inflation

Think where you live is pricey? Try Tokyo or Sydney

July 8, 2011 at 10:32 AM ET

Americans may complain about the cost of living, but life is actually getting a bit cheaper here compared with the rest of the world, a new study finds.

None of the world's 40 most expensive cities are in the United States, with the top spots dominated by cities in Japan, Australia and western Europe, according to a semi-annual report by the Economist Intelligence Unit.

Los Angeles, which somehow ranks as the most expensive U.S. city, is No. 41 on the global list, down from No. 24 six months ago. Chicago fell to No. 44 from 33, and New York is now less expensive than 48 other cities around the world, including Tel Aviv, Israel, and Dublin, Ireland, according to the report.

As anyone can confirm, the cost of living is not actually getting cheaper in the United States, but the global index is calculated in dollar terms, so the weakness of the dollar makes other cities relatively more expensive.

The Economist survey, mainly intended to calculate cost-of-living allowances for traveling business executives and expatriates, looks at the cost of living in 140 cities around the world, assessing prices of more than 160 items including food, clothing, transportation, utilities and "domestic help." The index factors in the cost of executive-level rental housing as well as sales taxes, but not income taxes or home sale prices.

(That might explain why Los Angeles is ranked as more expensive than New York.)

According to the Economist's calculations:

  • A pack of Marlboros that costs $8.99 in New York goes for $15.11 in Oslo, Europe's costliest city.
  • A loaf of bread that costs $2.36 in London is $6.48 in Paris (where it probably tastes better).
  • A liter of "local" beer costs $6.89 in Tokyo and $1.94 in Berlin (where it probably tastes better).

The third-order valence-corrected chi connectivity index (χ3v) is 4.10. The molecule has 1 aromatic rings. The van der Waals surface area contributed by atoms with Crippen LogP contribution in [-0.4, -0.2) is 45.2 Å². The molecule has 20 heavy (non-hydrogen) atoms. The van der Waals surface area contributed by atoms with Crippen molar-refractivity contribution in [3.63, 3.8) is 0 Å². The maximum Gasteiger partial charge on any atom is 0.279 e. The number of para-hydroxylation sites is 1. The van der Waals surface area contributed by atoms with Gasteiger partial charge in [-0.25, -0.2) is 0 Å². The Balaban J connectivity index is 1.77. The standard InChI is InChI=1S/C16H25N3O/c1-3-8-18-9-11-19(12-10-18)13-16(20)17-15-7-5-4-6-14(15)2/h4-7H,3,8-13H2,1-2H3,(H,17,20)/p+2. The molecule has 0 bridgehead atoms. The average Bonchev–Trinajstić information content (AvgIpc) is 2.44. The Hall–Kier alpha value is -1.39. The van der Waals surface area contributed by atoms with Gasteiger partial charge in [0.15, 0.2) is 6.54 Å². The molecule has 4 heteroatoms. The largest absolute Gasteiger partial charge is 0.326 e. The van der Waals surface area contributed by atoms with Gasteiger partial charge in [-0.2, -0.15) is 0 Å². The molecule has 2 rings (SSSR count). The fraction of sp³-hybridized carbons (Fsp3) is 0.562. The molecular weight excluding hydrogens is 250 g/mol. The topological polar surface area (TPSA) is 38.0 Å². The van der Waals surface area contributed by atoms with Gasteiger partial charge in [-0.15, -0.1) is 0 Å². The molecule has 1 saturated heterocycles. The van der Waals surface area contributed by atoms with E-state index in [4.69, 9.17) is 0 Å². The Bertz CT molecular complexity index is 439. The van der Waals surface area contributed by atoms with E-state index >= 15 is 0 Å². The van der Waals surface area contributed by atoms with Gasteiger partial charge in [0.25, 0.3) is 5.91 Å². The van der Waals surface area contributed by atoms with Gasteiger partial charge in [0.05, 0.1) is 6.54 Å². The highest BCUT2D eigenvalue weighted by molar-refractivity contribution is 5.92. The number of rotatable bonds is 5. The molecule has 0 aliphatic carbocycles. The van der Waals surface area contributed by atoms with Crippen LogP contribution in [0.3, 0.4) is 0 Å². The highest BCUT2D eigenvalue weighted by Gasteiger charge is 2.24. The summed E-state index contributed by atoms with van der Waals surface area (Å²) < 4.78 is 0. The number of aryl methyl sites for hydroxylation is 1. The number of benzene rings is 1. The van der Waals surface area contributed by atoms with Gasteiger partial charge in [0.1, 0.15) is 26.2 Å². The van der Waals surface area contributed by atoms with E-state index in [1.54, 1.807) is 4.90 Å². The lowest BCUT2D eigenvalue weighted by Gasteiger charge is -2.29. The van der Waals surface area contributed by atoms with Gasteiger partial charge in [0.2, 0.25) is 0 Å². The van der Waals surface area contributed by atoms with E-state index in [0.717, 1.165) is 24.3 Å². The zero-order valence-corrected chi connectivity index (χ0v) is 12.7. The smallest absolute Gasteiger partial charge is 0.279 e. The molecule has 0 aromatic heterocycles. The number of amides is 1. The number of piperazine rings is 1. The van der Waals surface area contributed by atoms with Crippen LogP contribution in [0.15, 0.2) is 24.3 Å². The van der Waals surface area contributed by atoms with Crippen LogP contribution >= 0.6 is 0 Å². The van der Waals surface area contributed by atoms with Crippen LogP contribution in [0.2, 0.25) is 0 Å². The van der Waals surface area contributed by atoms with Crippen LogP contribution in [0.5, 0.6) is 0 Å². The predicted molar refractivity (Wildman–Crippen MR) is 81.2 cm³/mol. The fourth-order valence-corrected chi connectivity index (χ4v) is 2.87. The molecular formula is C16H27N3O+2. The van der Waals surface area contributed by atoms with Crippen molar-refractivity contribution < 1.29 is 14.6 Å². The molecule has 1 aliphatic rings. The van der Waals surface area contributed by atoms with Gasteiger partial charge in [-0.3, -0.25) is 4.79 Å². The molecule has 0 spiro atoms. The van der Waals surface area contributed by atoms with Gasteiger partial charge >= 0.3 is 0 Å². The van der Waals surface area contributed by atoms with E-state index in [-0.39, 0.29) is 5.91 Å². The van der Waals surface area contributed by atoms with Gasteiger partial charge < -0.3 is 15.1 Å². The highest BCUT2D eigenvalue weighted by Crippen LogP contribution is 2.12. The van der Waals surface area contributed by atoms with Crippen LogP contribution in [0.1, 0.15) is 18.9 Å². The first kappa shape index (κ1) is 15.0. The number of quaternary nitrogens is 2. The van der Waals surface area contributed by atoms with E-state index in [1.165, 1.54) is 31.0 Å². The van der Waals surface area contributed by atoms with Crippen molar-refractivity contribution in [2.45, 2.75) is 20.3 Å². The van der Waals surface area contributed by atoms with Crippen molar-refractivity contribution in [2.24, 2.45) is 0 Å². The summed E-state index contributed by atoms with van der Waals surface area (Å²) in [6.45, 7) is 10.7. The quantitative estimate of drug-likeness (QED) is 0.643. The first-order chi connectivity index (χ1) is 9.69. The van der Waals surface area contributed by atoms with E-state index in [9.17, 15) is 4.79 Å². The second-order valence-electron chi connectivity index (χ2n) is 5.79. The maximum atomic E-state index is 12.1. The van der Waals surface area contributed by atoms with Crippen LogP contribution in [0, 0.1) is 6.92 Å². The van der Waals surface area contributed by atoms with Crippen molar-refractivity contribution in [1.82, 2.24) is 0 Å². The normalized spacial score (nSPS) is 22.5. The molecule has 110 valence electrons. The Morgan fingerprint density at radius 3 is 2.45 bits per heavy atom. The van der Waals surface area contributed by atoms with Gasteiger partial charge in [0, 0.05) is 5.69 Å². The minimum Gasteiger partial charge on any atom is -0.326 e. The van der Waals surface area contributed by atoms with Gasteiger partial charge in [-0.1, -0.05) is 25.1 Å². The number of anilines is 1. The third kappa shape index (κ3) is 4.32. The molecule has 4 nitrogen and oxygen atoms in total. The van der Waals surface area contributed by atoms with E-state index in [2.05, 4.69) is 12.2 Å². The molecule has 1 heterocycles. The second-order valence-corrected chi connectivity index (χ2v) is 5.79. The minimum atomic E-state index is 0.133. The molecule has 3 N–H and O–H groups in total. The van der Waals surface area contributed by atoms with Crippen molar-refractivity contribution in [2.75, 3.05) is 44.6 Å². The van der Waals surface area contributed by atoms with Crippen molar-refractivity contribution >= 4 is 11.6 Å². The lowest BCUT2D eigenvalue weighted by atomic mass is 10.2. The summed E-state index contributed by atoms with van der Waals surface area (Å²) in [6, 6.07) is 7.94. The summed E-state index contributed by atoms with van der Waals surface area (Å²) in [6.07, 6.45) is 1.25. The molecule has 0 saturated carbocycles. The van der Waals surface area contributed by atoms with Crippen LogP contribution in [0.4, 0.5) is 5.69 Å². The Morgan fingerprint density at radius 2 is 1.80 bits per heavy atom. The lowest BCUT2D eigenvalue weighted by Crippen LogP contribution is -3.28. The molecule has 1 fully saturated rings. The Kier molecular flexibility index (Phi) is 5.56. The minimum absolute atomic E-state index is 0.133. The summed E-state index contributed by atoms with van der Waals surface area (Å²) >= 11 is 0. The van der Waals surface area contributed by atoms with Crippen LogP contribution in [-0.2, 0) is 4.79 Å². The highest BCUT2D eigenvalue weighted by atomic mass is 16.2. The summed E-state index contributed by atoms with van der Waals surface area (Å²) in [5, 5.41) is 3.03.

• A two-course meal for two people should cost about $100 in Tokyo and $250 in New York. (So now you know how much to charge on your next expense report.)

Duncan Innes-Ker, a Beijing-based senior editor and economist for the Economist Intelligence Unit, said the index is most valuable in comparing the overall cost of living for executives considering relocation. By that basic measure London is 23 percent more expensive than New York and Tokyo is 61 percent more. (New York is the base city for the index.) Living in Karachi, Pakistan, costs less than half as much as New York for the same level of goods and services.

Here are the world's 10 costliest cities, according to the index:

  1. Tokyo
  2. Oslo
  3. Osaka-Kobe, Japan
  4. Paris
  5. Zurich
  6. Sydney, Australia
  7. Melbourne, Australia
  8. Frankfurt, Germany
  9. Geneva, Switzerland
  10. Singapore

And here are the 10 cheapest of 133 ranked cities:

133. Karachi, Pakistan (cheapest)

132. Tunis, Tunisia

131. Mumbai, India

130. Tehran, Iran

129. New Delhi, India

128. Jeddah, Saudi Arabia

126. Algiers, Algeria

126. Panama City, Panama (tie)

124. Manila, Philippines

124. Dhaka, Bangladesh (tie)

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